I recieved this recipe from a 60-year-old Russian woman while on student exchange in Moscow. Unlike most Russian dishes, this dish is relatively easy to prepare, but it is very elegant. I reccomend it with borscht and meat dumplings.
Pat chicken thouroughly dry with paper towel and sprinkle sides with salt and pepper In a 10 to 12-inch skillet melt two tablespoons of butter and two tablespoons of oil over high heat.
Add chicken skin-side down and reduce heat to moderate.
Fry until sides are golden brown.
(Don't worry if the inside is pink, we will be cooking the chicken more later) Transfer the chicken to a plate.
Add the celery, carrot, and onion to the fat remaining in pan, stirring occasionally, and cook until the vegetables are soft but NOT brown.
Return the chicken to the pan and lay the parsley and bay leaf on top.
Pour in 1/2 cup of chicken broth.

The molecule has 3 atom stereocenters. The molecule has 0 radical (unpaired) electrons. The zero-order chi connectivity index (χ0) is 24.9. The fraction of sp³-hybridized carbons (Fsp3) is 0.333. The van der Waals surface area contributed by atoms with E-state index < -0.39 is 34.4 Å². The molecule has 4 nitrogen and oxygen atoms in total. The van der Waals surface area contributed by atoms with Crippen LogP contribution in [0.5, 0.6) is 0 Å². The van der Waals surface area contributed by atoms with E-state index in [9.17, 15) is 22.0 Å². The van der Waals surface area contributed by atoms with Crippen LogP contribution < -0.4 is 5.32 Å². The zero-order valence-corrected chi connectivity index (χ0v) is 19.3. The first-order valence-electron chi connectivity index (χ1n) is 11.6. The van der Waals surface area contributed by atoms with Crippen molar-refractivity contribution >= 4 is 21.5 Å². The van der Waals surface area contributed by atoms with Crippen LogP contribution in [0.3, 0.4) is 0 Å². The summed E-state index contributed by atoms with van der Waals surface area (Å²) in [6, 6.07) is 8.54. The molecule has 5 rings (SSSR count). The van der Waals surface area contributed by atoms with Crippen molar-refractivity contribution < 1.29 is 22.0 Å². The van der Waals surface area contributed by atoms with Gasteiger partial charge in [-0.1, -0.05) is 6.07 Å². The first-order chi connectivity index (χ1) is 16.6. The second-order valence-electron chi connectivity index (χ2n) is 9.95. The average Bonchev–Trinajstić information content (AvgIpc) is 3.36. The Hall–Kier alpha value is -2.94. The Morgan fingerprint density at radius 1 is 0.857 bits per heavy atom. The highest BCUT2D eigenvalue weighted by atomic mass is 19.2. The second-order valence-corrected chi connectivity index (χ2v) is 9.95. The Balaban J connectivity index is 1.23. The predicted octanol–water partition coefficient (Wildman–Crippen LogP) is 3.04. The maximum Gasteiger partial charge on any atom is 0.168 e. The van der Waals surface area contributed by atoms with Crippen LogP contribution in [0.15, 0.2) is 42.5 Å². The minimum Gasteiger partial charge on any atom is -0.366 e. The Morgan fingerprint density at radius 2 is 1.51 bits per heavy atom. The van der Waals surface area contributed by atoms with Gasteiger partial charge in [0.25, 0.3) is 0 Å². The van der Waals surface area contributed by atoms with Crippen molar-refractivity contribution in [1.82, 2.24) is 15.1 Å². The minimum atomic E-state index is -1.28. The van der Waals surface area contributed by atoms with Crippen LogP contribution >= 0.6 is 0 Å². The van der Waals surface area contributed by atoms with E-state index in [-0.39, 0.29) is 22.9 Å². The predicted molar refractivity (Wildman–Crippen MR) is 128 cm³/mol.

Bring to a boil over high heat.
Lower the heat and simmer for thirty minutes, basting it from time to time with the juices in the pan Meanwhile, in a saucepan, combine 1 1/2 cups of water, the 1 1/2 cups of prunes, the lemon juice, and the sugar.
Place on high heat.
Bring prunes to a boil and simmer for 30 minutes or until prunes are tender.
Preheat the oven to 250 degrees F.
Remove the chicken from the skillet and arrange attractively on an ovenproof platter.
Scatter the cooked prunes over the top.
Cover the platter loosely with foil and put it into the oven.
Press hard on the vegetables with a spoonback releasing the juices.
Set juices aside.
Melt two tablespoons of butter in the skillet and add the flour.
Cook on high heat until flour is golden brown.
Pour in the 1/2 cup of reserved prune juice and the 1/2 cup of reserved pan juices (if there is less then 1/2 cup, make up for it by augmenting it with the chicken broth) Boil until sauce is smooth and thickened.